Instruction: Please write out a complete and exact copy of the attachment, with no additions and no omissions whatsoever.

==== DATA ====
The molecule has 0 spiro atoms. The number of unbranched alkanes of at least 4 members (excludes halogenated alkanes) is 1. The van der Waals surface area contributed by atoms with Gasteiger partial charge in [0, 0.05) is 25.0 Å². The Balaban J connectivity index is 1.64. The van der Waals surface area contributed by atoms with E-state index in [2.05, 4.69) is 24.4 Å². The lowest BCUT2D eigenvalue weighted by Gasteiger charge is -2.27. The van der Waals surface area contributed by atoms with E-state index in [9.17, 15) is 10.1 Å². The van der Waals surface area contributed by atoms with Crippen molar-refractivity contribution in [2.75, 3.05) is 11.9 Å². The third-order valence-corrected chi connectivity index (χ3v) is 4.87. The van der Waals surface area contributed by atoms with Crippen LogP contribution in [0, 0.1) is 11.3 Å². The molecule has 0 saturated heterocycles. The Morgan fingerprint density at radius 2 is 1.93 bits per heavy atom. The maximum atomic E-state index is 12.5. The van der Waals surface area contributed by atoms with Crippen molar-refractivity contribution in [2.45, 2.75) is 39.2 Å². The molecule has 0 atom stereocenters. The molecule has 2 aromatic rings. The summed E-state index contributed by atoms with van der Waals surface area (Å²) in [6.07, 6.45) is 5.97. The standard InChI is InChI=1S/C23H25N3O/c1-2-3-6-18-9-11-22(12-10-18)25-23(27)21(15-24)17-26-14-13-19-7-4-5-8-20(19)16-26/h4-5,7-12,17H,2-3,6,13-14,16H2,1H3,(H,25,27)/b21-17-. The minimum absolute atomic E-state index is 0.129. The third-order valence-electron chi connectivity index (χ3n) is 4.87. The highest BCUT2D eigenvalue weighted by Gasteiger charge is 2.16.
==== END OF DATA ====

The molecule has 0 spiro atoms. The number of unbranched alkanes of at least 4 members (excludes halogenated alkanes) is 1. The van der Waals surface area contributed by atoms with Gasteiger partial charge in [0, 0.05) is 25.0 Å². The Balaban J connectivity index is 1.64. The van der Waals surface area contributed by atoms with E-state index in [2.05, 4.69) is 24.4 Å². The lowest BCUT2D eigenvalue weighted by Gasteiger charge is -2.27. The van der Waals surface area contributed by atoms with E-state index in [9.17, 15) is 10.1 Å². The van der Waals surface area contributed by atoms with Crippen molar-refractivity contribution in [2.75, 3.05) is 11.9 Å². The third-order valence-corrected chi connectivity index (χ3v) is 4.87. The van der Waals surface area contributed by atoms with Crippen LogP contribution in [0, 0.1) is 11.3 Å². The molecule has 0 saturated heterocycles. The Morgan fingerprint density at radius 2 is 1.93 bits per heavy atom. The maximum atomic E-state index is 12.5. The van der Waals surface area contributed by atoms with Crippen molar-refractivity contribution in [2.45, 2.75) is 39.2 Å². The molecule has 0 atom stereocenters. The molecule has 2 aromatic rings. The summed E-state index contributed by atoms with van der Waals surface area (Å²) in [6.07, 6.45) is 5.97. The standard InChI is InChI=1S/C23H25N3O/c1-2-3-6-18-9-11-22(12-10-18)25-23(27)21(15-24)17-26-14-13-19-7-4-5-8-20(19)16-26/h4-5,7-12,17H,2-3,6,13-14,16H2,1H3,(H,25,27)/b21-17-. The minimum absolute atomic E-state index is 0.129. The third-order valence-electron chi connectivity index (χ3n) is 4.87. The highest BCUT2D eigenvalue weighted by Gasteiger charge is 2.16.